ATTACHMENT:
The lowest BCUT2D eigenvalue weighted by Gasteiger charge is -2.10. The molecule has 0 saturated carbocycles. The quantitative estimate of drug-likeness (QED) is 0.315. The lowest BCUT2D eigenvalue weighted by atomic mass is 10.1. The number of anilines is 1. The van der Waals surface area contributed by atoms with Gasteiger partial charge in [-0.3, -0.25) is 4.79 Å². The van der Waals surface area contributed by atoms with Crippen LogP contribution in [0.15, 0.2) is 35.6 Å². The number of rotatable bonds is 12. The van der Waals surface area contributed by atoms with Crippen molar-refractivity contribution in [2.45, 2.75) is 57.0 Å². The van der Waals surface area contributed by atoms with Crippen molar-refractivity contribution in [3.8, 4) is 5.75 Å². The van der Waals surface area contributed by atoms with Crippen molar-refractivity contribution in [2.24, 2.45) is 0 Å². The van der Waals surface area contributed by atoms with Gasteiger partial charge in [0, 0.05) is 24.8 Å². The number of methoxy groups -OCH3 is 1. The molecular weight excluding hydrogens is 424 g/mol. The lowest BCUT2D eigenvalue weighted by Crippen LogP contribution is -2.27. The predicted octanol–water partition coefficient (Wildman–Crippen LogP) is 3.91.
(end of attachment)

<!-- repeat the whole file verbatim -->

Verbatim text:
The lowest BCUT2D eigenvalue weighted by Gasteiger charge is -2.10. The molecule has 0 saturated carbocycles. The quantitative estimate of drug-likeness (QED) is 0.315. The lowest BCUT2D eigenvalue weighted by atomic mass is 10.1. The number of anilines is 1. The van der Waals surface area contributed by atoms with Gasteiger partial charge in [-0.3, -0.25) is 4.79 Å². The van der Waals surface area contributed by atoms with Crippen LogP contribution in [0.15, 0.2) is 35.6 Å². The number of rotatable bonds is 12. The van der Waals surface area contributed by atoms with Crippen molar-refractivity contribution in [2.45, 2.75) is 57.0 Å². The van der Waals surface area contributed by atoms with Crippen molar-refractivity contribution in [3.8, 4) is 5.75 Å². The van der Waals surface area contributed by atoms with Crippen molar-refractivity contribution in [2.24, 2.45) is 0 Å². The van der Waals surface area contributed by atoms with Gasteiger partial charge in [0, 0.05) is 24.8 Å². The number of methoxy groups -OCH3 is 1. The molecular weight excluding hydrogens is 424 g/mol. The lowest BCUT2D eigenvalue weighted by Crippen LogP contribution is -2.27. The predicted octanol–water partition coefficient (Wildman–Crippen LogP) is 3.91.